Mini Review ARTICLE
Molecular weapons contribute to intracellular rhizobia accommodation within legume host cell
- 1Université Côte d'Azur, France
- 2INRA Centre Provence-Alpes-Côte d'Azur, France
- 3UMR7254 Institut Sophia Agrobiotech (ISA), France
- 4Laboratoire des Interactions Plantes-Microorganismes, INRA, CNRS, Université de Toulouse, France
- 5Université Côte d'Azur, France
The interaction between legumes and bacteria of rhizobia type results in a beneficial symbiotic relationship characterized by the formation of new root organs, called nodules. Within these nodules the bacteria, released in plant cells, differentiate into bacteroids and fix atmospheric nitrogen through the nitrogenase activity. This mutualistic interaction has evolved sophisticated signaling networks to allow rhizobia entry, colonization, bacteroid differentiation and persistence in nodules. Nodule cysteine rich (NCR) peptides, reactive oxygen species (ROS), reactive nitrogen species (RNS), and toxin–antitoxin (TA) modules produced by the host plants or bacterial microsymbionts have a major role in the control of the symbiotic interaction. These molecules described as weapons in pathogenic interactions have evolved to participate to the intracellular bacteroid accommodation by escaping control of plant innate immunity and adapt the functioning of the nitrogen-fixation to environmental signalling cues.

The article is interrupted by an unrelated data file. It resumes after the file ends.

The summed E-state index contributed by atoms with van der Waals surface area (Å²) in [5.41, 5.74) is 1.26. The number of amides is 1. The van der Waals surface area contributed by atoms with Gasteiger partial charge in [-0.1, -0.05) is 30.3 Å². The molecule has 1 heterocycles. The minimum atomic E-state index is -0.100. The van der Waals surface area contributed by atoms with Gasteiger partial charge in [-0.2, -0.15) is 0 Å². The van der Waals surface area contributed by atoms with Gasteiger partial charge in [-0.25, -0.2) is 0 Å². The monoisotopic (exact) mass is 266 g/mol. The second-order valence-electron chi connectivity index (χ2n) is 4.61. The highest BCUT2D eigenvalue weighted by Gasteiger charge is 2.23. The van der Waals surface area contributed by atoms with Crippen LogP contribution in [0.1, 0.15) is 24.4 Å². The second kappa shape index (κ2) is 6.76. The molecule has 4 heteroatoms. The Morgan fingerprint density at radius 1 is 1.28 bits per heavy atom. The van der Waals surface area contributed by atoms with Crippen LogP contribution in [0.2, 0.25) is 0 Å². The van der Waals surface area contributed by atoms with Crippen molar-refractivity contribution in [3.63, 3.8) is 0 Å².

Keywords: Key-words: legumes, Symbiosis, Bacteroid, Reactive Oxygen Species, Nitric Oxide, Nitrogen Fixation, nodule-specific cysteine rich peptides, toxin-antitoxin Manuscript length: …2959 words;
Received: 08 Aug 2019;
Accepted: 28 Oct 2019.
Copyright: © 2019 Syska, Brouquisse, Alloing, Pauly, Frendo, Bosseno, Dupont and Boscari. This is an open-access article distributed under the terms of the Creative Commons Attribution License (CC BY). The use, distribution or reproduction in other forums is permitted, provided the original author(s) and the copyright owner(s) are credited and that the original publication in this journal is cited, in accordance with accepted academic practice. No use, distribution or reproduction is permitted which does not comply with these terms.
* Correspondence: Dr. Alexandre Boscari, INRA Centre Provence-Alpes-Côte d'Azur, Avignon, 06903, PACA, France, firstname.lastname@example.org